Recent work: Amy McPherson in the studio

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I can’t remember how it was that Amy and I were introduced to one another. I know it had something to do with our mutual friend, filmmaker extraordinaire and all-round good egg Ben Warburton, but beyond that the details are lost in the mists of time and Twitter.

Regardless, however we were introduced, I decided to ask Amy to come down to Manchester and shoot with me. After a first, abortive run at putting something together, which failed thanks to a venue letting us down, we got together with Makeup Artist Lynn Docherty at Stockport’s Hallam Mill Studio one weekend to shoot whatever we felt like shooting.

We started out as I often do on most of my shoots — on a plain background. It’s a great way for me to warm up, establish a rapport with my subject, and not have to think about the technical details too much.

Amy’s an actress (as I write this she’s training with the UK’s National Youth Theatre; expect great things in the future from this woman), which made my life a lot easier. I asked her to be intense for me, which gave us a great, simple portrait to start with.

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We moved on to another one of the sets in the studio — a bed which, if we’re honest, had a slightly seedy feeling about it. We’d been inspired by a shoot we’d both seen of Barbara Palvin, and we used that as a jumping-off point. Although this image seems naturally lit, there’s actually a beauty dish to camera left that’s blowing light straight into camera. Because the walls behind me were pale and neutral it created a lovely wrap-around light for Amy.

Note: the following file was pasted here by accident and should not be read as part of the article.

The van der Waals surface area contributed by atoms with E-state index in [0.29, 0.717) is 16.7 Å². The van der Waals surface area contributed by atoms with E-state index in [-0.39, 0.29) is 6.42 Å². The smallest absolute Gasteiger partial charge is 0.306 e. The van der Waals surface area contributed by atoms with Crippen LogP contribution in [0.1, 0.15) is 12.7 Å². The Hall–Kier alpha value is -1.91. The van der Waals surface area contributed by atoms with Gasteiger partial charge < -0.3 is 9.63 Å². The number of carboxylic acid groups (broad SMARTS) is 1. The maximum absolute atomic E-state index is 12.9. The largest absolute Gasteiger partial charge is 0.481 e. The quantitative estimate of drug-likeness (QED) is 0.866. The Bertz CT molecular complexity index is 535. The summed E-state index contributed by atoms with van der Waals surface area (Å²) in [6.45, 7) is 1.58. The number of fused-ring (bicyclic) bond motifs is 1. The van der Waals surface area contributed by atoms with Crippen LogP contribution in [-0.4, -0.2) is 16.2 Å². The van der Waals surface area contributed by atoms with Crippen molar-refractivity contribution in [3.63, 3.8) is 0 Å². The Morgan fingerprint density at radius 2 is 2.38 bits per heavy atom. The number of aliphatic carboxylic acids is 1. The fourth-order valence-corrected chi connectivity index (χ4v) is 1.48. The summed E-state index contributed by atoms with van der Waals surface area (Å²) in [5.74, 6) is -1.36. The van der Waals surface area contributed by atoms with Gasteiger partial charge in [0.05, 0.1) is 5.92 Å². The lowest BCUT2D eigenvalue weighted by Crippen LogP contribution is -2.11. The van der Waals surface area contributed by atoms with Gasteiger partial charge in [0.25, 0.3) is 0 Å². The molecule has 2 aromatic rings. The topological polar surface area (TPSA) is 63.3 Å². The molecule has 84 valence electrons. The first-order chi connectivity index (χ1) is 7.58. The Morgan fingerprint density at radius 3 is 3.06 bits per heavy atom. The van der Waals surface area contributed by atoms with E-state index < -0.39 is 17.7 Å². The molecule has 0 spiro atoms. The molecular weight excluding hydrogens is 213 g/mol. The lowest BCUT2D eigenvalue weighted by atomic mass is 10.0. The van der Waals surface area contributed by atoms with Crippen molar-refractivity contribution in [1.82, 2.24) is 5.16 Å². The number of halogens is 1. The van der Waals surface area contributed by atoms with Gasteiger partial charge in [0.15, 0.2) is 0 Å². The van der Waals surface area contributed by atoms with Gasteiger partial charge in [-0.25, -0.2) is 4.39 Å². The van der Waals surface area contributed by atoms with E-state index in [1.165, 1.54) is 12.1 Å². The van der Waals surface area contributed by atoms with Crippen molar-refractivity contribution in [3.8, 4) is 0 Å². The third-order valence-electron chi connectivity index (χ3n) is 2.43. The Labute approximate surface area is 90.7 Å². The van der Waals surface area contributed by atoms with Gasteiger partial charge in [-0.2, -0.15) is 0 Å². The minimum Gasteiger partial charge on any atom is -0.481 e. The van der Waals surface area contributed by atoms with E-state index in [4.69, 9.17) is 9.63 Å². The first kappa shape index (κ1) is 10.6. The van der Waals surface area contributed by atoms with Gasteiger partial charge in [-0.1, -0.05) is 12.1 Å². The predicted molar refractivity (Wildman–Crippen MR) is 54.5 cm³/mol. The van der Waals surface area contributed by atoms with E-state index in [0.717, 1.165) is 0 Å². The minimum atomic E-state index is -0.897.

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Moving outside into the brilliant Stockport sunshine, I wanted to shoot something really contrasty against the blue sky. Amy’s red trousers and shoes were the perfect choice. The skyline isn’t exactly NYC, but beggars can’t be choosy. We relied entirely on the sun for this shot; why do anything else when there’s a huge fiery globe in the sky?

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Back inside, I wanted to continue to use the sunshine, but this time through a window to get something a little bit darker. It’s a simple setup and it’s always effective. If this had been later in the day I might have shot it in colour, but it was still too brilliant outside for that. Black-and-white made for a nice, contrasty image.

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Finally, right before wrapping up, we went back to the white set, putting Amy on the floor and lighting her with a huge octabox. Lynn held a reflector to bounce a little bit of light back into her face, and we ended up with a really striking image.

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I loved shooting with Amy. Once she’s back from the NYT, and we can both find time in our calendars, I’m sure there are more images to shoot. For a start, I owe her some headshots…